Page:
Re: wide leaf chain swords

>From: KB Koh <KB_Koh at ccm_ipn.intel.com>

>I'm sure it is E.Quadricostatus as the leaves are between 10mm-15mm wide. Or 
>could it be a new variety of E.Quad?

When I questioned if is is E.quadricostatus, I probably used the term too
loosely. Several different wide leaf swords have been described, and as I
indicate, the same plant will take on different size depending on the
conditions.  Rataj, in his 1967 Revision to the genus, mentions 4 wide-leaf

                        length(cm)      width (cm)
E.latifolius		10-25 	          10-15	

E.quadricostatus 	10-15	          10-20		
   var. xinguensis	
E. austroamericanus	1.5-5 	           5-10

E. angustifolius	30-50 	            5-8

In their 1994 monograph on Echinodorus, Robert Haynes and Lauritz
Holm-Nielsen use a single species (E. bolivianis) to describe all of the
wide leaf varieties.  They suggest this should replace the names
quadricostatus and other species or geographic variations of the wide leaf
chains. (including their older synonyms:  Echinodorus intermediatus, E.
magdalenensis, E. grisbachii). I beleive there are plants that are
distinctly different in appearance and growing behavior and prefer to use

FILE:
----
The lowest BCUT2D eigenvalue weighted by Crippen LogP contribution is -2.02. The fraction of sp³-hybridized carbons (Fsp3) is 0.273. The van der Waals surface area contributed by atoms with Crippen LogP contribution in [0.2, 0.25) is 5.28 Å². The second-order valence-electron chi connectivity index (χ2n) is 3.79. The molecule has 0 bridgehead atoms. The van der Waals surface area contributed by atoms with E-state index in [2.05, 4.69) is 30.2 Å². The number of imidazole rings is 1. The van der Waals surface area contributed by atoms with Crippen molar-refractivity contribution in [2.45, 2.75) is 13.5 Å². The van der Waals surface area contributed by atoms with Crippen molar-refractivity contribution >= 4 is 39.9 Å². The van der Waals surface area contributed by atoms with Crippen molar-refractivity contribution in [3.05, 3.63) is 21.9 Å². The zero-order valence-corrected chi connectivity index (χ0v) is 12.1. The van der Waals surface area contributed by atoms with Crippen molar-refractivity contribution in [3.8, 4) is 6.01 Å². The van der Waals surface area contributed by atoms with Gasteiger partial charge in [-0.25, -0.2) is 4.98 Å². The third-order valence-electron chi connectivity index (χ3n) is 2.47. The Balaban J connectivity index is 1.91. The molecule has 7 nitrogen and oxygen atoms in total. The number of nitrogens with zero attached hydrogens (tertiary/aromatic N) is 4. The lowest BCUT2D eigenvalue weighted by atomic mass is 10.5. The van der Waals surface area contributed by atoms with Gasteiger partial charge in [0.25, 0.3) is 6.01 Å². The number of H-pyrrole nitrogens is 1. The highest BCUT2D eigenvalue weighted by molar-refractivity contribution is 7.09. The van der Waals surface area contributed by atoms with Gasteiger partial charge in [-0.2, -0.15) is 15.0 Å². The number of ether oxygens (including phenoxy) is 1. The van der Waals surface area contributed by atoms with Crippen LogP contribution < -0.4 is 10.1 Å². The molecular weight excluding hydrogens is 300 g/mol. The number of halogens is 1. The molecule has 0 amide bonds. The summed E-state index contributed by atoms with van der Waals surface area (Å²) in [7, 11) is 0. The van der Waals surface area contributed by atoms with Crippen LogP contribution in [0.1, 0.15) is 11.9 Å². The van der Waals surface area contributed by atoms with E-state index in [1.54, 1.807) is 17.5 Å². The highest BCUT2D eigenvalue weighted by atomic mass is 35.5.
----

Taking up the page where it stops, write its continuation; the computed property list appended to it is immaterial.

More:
different names to keep my plants apart. 

>remember someone mentioned that they will grow tall in low light.

I have mentioned that E. tenellus var tenellus (pygmy chain sword) grows
taller (for me!) with less light. I find the largest plants in the back
corners of the tank.

> Is this true 
>or just true if you have CO2 injection.

I don't know. I haven't tried CO2 and dim light, as I already indicated.

Controlling the height of the sword plants is still a mystery to me.

 - Besides the effects of CO2, light intensity and nutrition, the lighting
period is also said to be important. I have not yet experimented with this,
but Muhlberg says in short-day conditions, the leaves have different shape
(more pronounced stem). He also says the leaves are less long for some
chainsword species.

 - I forgot to mention that I even have different sizes of what I call
quadricostatus in one tank that has a mix of chain swords. I suppose
allelochemicals may be a factor in this case, and to properly study these
plants, it may be important to keep them separated from other plants.

I hope this gives you some ideas on what to try. Let us know what happens.

Visit the Aquatic Gardeners Association home page
 at <http://blake.oit.unc.edu/~fish/aga/>